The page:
Recession and the state budget
● Part of that would be looking at tax reform and those industries that have expressed interest in coming here, we need to allow them. I’ve spoken out in favor of casino gambling, horse racing, Sunday [liquor] sales. Those are just examples of government getting in the way of businesses being able to provide services, and also jobs. I don’t believe government should decide winners and losers in the marketplace.
● You have two aspects to the budget problem — you have spending on one side and revenue on the other side. We need to, on the revenue side, encourage businesses to either locate here or expand here in Georgia to raise revenues.
On the spending side, we need to cut nonessential areas, or if there are duplication of services, we need to get rid of some of those.
● As far as the numbers, we’ve already been through cuts over the last several years. That doesn’t mean we’ve eliminated inefficiencies. It’s hard to actually nail down a particular number, but anything that’s considered wasteful or a nonessential service should be looked at.
● I’ve talked about addressing nonviolent offenders and lowering the rate of incarceration here in Georgia. That’s a way in which you can cut back on the spending side.
● There’s room for us to raise the sales tax, but still be competitive with our regional neighbors.
● We want mom-and-pop businesses. In some areas, instead of having to attract a company to bring in 100 or 200 jobs, if we could just have each business be able to hire one more employee, that in itself would stimulate the economy in rural areas.
● What you find is that, with the funding structure, that it still sees the state in control of the money and how it’s to be spent. Even with raising funding, what we need to look at is the restrictions placed on that funding. What’s a better way to have local control of revenue. We’d hate to have a community’s request for funds for teachers be denied because there’s only funds left for buses. Or vice versa. That’s what you get when you have to route funds through the states.
Federal dollars in education
● Of course [I’d like to see them] smaller. Those aren’t federal dollars; those are actually private dollars that have been taken from us. Let’s return to a limited constitutional government. I think there’s some things the federal government’s supposed to do and it’s laid out in the Constitution — and things that should either be left to the states or the people. We should look at education no differently than that.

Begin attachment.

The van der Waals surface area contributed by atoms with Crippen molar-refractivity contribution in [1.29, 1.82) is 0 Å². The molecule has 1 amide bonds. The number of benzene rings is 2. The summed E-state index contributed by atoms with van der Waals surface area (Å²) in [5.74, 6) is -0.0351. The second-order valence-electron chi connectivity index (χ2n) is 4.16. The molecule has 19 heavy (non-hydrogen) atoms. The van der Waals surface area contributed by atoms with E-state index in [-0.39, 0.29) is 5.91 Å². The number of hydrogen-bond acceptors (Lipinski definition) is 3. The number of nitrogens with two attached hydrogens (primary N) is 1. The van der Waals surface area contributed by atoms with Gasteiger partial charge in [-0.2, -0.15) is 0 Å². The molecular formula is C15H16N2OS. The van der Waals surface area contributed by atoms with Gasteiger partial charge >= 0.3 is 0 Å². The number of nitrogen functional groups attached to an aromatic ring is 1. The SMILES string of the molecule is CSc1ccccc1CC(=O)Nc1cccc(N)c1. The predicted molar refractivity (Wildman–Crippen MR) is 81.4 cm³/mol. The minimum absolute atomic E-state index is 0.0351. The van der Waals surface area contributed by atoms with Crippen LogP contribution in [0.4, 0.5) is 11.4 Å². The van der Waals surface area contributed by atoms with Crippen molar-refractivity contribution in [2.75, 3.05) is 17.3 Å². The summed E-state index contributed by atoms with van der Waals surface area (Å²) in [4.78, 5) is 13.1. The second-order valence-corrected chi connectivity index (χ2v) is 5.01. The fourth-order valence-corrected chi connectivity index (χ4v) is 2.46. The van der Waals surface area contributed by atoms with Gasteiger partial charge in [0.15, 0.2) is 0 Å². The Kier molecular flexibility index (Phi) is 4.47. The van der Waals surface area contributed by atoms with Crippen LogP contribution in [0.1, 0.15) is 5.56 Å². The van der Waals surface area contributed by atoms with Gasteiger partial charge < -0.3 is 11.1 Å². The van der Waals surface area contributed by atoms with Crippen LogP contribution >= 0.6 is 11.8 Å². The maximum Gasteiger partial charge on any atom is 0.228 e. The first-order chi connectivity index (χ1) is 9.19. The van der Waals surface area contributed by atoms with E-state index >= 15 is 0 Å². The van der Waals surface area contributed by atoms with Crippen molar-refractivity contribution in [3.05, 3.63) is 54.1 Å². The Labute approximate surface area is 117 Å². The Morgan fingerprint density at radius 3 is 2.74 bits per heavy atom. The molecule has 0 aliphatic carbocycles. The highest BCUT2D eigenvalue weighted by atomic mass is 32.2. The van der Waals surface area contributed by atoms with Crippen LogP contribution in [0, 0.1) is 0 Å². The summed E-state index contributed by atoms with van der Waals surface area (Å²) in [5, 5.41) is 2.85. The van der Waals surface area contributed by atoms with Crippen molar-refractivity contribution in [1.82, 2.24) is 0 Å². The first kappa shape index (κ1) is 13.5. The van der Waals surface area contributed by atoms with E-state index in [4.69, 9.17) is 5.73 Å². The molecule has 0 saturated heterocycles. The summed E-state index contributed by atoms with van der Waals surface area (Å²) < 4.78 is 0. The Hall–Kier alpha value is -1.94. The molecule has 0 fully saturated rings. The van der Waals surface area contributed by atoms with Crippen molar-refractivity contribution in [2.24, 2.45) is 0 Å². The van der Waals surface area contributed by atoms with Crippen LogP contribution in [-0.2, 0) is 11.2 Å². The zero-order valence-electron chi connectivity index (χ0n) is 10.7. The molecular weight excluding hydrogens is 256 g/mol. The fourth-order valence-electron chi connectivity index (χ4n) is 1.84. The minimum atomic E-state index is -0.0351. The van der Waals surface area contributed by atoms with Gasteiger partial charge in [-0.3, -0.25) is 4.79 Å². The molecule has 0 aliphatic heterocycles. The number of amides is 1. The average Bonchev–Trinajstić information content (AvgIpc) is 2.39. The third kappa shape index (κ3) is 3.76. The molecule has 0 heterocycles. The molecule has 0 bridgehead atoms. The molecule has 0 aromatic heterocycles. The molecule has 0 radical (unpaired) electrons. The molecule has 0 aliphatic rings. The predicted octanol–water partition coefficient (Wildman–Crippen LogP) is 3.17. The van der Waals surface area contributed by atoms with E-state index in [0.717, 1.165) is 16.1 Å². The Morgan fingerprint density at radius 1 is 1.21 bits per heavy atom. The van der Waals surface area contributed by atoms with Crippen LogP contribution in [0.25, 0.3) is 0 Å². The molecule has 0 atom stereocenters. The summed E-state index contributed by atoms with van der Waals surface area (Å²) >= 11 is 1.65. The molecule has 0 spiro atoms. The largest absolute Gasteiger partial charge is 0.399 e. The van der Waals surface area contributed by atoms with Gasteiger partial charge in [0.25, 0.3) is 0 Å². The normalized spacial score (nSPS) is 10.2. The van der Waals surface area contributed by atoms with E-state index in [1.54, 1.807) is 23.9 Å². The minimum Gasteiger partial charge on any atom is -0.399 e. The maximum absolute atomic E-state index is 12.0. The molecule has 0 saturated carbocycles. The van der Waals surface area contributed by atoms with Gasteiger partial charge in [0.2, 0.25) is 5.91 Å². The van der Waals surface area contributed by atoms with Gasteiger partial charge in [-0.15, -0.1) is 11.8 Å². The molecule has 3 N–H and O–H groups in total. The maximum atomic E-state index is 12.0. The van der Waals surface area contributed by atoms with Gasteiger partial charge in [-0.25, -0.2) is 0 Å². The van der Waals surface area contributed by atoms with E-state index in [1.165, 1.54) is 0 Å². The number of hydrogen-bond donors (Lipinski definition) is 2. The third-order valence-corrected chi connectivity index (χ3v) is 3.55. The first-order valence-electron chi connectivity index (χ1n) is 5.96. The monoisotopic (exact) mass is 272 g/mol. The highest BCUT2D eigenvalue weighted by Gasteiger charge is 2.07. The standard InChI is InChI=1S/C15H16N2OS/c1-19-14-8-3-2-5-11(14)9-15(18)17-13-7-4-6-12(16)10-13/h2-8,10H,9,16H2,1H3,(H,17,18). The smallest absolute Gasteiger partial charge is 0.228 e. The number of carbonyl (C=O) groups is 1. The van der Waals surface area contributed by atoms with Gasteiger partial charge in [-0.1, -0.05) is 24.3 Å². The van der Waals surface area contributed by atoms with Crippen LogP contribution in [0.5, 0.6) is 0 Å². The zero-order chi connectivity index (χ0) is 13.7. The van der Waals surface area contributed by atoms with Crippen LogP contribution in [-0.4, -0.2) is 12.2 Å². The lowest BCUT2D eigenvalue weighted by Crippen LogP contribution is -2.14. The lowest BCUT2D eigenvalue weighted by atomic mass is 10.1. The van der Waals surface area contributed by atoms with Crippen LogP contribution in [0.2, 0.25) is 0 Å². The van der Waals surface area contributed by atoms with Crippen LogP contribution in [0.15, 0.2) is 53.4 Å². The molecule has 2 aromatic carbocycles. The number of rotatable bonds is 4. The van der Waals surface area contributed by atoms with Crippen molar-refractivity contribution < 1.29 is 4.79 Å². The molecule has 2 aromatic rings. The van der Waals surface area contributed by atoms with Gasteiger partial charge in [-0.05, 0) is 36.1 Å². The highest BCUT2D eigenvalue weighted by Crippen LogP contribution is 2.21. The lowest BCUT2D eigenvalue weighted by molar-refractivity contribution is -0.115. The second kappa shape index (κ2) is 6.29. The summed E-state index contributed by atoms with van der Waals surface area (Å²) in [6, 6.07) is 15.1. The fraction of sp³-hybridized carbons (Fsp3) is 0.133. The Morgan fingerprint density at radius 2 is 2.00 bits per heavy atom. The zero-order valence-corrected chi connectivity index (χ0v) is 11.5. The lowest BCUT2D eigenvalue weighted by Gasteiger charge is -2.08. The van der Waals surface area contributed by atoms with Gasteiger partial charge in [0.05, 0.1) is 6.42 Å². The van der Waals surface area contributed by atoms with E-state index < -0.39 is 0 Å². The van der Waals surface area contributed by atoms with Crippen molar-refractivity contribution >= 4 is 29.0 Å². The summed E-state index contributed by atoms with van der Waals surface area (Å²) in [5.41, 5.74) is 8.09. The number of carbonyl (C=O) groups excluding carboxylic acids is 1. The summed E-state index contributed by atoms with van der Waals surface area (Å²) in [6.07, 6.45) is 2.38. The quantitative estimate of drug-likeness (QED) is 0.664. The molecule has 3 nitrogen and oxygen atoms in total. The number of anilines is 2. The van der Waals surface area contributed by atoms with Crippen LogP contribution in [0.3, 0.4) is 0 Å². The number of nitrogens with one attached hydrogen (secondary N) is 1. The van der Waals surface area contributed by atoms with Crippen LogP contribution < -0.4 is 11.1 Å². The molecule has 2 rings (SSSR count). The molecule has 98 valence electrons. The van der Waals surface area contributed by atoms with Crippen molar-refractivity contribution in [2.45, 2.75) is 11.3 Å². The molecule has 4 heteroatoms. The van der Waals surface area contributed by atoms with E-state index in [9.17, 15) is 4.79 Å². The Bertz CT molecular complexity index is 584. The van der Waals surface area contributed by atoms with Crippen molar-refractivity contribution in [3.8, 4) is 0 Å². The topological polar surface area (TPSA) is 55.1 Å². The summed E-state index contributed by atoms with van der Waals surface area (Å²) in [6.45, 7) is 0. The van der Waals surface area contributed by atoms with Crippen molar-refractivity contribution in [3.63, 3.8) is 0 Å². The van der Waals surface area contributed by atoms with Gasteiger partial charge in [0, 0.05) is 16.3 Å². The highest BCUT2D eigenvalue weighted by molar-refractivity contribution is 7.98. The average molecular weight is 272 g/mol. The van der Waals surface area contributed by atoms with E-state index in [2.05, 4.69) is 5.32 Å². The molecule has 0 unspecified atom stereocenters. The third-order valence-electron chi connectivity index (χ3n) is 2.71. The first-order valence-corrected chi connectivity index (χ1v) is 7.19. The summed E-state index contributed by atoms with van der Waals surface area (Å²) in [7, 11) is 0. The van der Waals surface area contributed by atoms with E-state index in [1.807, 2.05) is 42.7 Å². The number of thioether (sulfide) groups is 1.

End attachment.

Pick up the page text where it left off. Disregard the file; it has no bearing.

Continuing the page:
● There’s one Georgia, but the interests aren’t the same. The interests in a rural community aren’t the same as an urban community.
● If we diversify the economy, diversify the state — you know, we don’t run into congestion problems in South Georgia. So many things are centered around metro Atlanta, that if we could diversify the entire state, people wouldn’t have to move from Cairo to find a decent job and move to a suburban area. They would be able to stay in that local economy.
● Part of the problems that MARTA was having was that they were restricted on funds they receive and how they could be used. That’s just another aspect of government getting in the way of what’s needed to solve the problem.
● Why isn’t the private marketplace, private companies involved more in transportation? Is it because it’s not sustainable? It’s better to have the marketplace determine that, rather than have it centrally planned.
● I’ve also heard people saying they would be willing to pay to have access to [highway] lanes that would avoid congestion. Is that an area where we can have private businesses be involved? I would think they’d be excited about being able to do that.
● First and foremost, I think we need to negotiate from a power of strength. We do have the water, so I think that gives us a very powerful position in negotiating.
● If it wasn’t for the fact that the federal government is involved in these negotiations or court cases ... the states could probably work their way through it.
The John Monds file
Home: Cairo (Grady County)
Education: Graduated from Morehouse College with a degree in finance.
Professional and political experience: Monds ran in 2008 for a seat on the Georgia Public Service Commission, becoming the first Libertarian candidate in state history to garner more than a million votes. Monds is a former finance officer for Lehman Brothers. He also worked for a small airline. Monds is currently a stay-at-home parent and home school teacher for his children.
Family: Monds and his wife, Kathaleena Edward Monds, have four children.
Source: Monds campaign and AJC.com